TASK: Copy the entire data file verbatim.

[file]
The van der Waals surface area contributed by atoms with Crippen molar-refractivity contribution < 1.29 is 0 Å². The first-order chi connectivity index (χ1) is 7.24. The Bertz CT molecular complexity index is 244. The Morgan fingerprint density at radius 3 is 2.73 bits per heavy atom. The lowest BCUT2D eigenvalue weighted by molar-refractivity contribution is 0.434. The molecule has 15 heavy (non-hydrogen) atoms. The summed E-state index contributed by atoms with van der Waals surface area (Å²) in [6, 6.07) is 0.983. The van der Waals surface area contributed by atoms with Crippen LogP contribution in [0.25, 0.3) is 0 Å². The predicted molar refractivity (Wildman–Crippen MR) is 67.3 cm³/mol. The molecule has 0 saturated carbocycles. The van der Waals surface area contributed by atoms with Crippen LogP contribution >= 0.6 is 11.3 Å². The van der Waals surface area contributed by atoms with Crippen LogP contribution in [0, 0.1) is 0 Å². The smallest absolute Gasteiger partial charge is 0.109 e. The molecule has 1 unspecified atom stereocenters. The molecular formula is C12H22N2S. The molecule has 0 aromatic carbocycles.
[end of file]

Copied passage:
The van der Waals surface area contributed by atoms with Crippen molar-refractivity contribution < 1.29 is 0 Å². The first-order chi connectivity index (χ1) is 7.24. The Bertz CT molecular complexity index is 244. The Morgan fingerprint density at radius 3 is 2.73 bits per heavy atom. The lowest BCUT2D eigenvalue weighted by molar-refractivity contribution is 0.434. The molecule has 15 heavy (non-hydrogen) atoms. The summed E-state index contributed by atoms with van der Waals surface area (Å²) in [6, 6.07) is 0.983. The van der Waals surface area contributed by atoms with Crippen LogP contribution in [0.25, 0.3) is 0 Å². The predicted molar refractivity (Wildman–Crippen MR) is 67.3 cm³/mol. The molecule has 0 saturated carbocycles. The van der Waals surface area contributed by atoms with Crippen LogP contribution >= 0.6 is 11.3 Å². The van der Waals surface area contributed by atoms with Crippen LogP contribution in [0, 0.1) is 0 Å². The smallest absolute Gasteiger partial charge is 0.109 e. The molecule has 1 unspecified atom stereocenters. The molecular formula is C12H22N2S. The molecule has 0 aromatic carbocycles.